Floods in a Changing Climate: Extreme Precipitation

by Ramesh S. V. Teegavarapu

9781108446747Measurement, analysis and modeling of extreme precipitation events linked to floods is vital in understanding changing climate impacts and variability. This book provides methods for assessment of the trends in these events and their impacts. It also provides a basis to develop procedures and guidelines for climate-adaptive hydrologic engineering. Academic researchers in the fields of hydrology, climate change, meteorology, environmental policy and risk assessment, and professionals and policy-makers working in hazard mitigation, water resources engineering and climate adaptation will find this an invaluable resource. Available On Amazon

From The Publisher:
Purchases on Amazon go to defray the cost of bringing you InnerSelf.comelf.com, MightyNatural.com, and ClimateImpactNews.com at no cost and without advertisers that track your browsing habits. Even if you click on a link but don't buy these selected products, anything else you buy in that same visit on Amazon pays us a small commission. There is no additional cost to you, so please contribute to the effort. You can also use this link to use to Amazon at any time so you can help support our efforts.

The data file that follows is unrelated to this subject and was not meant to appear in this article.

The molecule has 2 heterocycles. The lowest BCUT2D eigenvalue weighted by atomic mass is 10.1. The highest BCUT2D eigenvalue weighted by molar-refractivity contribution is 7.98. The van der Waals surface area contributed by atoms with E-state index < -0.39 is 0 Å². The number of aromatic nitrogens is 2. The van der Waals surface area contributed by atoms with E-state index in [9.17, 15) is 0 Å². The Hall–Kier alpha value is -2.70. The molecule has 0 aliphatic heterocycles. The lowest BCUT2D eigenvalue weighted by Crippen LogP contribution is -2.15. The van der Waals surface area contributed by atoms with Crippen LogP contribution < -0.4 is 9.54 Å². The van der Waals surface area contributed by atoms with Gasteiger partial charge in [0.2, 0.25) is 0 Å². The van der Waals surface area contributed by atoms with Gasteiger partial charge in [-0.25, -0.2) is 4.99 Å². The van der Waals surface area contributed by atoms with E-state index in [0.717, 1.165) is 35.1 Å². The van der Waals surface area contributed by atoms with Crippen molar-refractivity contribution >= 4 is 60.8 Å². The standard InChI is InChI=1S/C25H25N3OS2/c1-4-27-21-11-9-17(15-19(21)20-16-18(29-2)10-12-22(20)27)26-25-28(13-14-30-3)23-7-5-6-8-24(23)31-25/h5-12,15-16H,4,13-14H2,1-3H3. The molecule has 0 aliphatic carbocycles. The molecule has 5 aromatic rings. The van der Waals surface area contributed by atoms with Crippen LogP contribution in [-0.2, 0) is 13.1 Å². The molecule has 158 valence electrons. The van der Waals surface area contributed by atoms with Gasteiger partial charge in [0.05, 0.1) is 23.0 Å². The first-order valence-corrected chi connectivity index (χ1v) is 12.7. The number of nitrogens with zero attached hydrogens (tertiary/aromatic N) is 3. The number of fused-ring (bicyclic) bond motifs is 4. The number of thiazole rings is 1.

enafarzh-CNzh-TWdanltlfifrdeiwhihuiditjakomsnofaplptruesswsvthtrukurvi

follow InnerSelf on

facebook-icontwitter-iconrss-icon

 Get The Latest By Email

{emailcloak=off}

LATEST VIDEOS

Tiny Plankton Drive Processes In The Ocean That Capture Twice As Much Carbon As Scientists Thought
Tiny Plankton Drive Processes In The Ocean That Capture Twice As Much Carbon As Scientists Thought
by Ken Buesseler
The ocean plays a major role in the global carbon cycle. The driving force comes from tiny plankton that produce…
Climate Change Threatens Drinking Water Quality Across The Great Lakes
Climate Change Threatens Drinking Water Quality Across The Great Lakes